College football is highlighted by great traditions that give it a unique identity different from all other sports.
There's the fabled 12th Man at Texas A&M, Clemson University has Howard's Rock, the University of Georgia's Uga is the most recognizable mascot in sports and the Minnesota Golden Gophers annually battle the Michigan Wolverines for the right to take home the most famous trophy in football -- the Little Brown Jug.
Along with those traditions, Arizona State University could once boast of Camp Tontozona. Nestled in the ponderosa pine trees at an elevation of 5,612 feet, it was one of the most unique and scenic training camps in the country.
Each year since 1960, the Sun Devils have made the trek north from the Tempe campus to train at the high mountain retreat located about 14 miles east of Payson near Kohl's Ranch.
Now, however, say goodbye to that tradition and hello to the school's new $8.4 million practice bubble near the Kajikawa practice facility on campus.
ASU made the decision last week to abandon the Tontozona training camp in favor of the indoor facility.
In ditching the camp, ASU second-year coach Dennis Erickson issued a statement that read, "We're honoring ASU's great Camp Tontozona tradition by holding a scrimmage there for everyone to enjoy."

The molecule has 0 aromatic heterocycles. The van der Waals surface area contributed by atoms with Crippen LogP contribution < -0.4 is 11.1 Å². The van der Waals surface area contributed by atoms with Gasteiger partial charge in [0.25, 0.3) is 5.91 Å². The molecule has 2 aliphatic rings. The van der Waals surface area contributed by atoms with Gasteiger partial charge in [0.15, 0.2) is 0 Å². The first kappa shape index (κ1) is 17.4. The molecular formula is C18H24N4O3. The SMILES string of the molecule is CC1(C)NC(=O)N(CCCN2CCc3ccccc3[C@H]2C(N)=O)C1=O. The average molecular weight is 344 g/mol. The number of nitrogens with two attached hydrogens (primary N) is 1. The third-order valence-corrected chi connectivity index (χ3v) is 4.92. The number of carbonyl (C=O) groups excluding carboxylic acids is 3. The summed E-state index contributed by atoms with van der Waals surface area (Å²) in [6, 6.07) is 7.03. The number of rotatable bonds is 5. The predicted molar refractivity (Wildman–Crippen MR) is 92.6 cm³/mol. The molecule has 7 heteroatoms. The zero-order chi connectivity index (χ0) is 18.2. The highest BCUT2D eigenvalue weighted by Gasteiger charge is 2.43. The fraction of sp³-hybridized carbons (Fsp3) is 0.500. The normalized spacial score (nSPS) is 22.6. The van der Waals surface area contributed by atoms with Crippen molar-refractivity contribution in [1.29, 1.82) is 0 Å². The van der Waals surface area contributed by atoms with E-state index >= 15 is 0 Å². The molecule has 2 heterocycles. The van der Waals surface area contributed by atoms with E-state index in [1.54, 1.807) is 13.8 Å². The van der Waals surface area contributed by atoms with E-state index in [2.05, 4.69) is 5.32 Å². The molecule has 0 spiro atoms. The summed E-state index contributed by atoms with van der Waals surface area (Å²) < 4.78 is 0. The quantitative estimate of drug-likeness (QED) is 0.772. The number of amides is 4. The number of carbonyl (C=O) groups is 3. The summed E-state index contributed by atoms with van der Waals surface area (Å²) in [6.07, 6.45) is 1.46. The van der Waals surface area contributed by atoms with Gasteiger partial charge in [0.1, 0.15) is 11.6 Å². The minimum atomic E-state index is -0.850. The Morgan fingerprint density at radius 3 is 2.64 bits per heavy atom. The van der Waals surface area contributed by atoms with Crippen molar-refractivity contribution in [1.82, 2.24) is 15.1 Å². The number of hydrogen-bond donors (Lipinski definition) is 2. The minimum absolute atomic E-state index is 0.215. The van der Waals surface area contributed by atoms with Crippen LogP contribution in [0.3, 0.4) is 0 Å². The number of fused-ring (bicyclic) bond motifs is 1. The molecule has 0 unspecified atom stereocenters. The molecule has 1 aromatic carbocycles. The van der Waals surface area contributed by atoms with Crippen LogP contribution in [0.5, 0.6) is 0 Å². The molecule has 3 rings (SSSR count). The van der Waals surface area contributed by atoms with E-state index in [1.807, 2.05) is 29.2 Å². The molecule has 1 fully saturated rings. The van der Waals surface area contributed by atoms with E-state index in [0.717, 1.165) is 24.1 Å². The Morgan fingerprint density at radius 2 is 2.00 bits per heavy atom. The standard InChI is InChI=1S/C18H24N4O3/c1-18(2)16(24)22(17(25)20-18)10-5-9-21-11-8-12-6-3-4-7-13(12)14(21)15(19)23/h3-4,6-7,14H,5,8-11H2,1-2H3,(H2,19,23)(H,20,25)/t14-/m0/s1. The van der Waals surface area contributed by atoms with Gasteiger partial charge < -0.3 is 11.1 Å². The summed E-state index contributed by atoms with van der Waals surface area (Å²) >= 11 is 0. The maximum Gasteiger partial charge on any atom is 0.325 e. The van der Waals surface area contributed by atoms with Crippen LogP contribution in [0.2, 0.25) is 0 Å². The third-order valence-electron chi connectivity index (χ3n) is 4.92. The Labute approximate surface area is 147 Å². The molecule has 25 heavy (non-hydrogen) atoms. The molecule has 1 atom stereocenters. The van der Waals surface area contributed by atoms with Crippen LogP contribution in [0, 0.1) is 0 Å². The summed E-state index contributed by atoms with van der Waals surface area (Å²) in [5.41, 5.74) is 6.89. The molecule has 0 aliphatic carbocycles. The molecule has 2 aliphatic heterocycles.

So, instead of the usual week-long training camp at Tontozona, ASU will now host a single scrimmage at their former mountain home.
It will be held from 11:15 a.m. to 1:45 p.m. Aug. 16.
The decision to abandon Tontozona has raised the ire of many former Sun Devils including Rob Peterson, who along with his twin brother, Tim, participated in four training camps at Tontozona under former ASU coach Frank Kush, now a Hall of Fame member.
"To think that (ASU athletic director) Lisa Love is going to shut down Camp Tontozona is a travesty," he said. "What does she know about Arizona State tradition, I suggest very little."
Peterson, a member of ASU's 1975 team that finished 12-0 and beat Nebraska 17-14 in the Fiesta Bowl, remembers Tontozona as a camp where winners were molded.
"Yes, boys went to Camp Tontozona but they came out men giving ASU the highest national ranking (No. 2) in the history of the school," he said. "We practiced three times a day, full pads, full contact in the morning, shorts and shirts right after lunch and full pads in the afternoon.
"There were sprints and gassers until until you puked."
And for those who blew an assignment, such as off sides or a missed block, there were grueling trips up fabled Mt. Kush, located just south of the practice field.
"At night we laughed, cried and nursed each other's wounds," Peterson said. "Thirty-three practices in 11 days, rain or shine."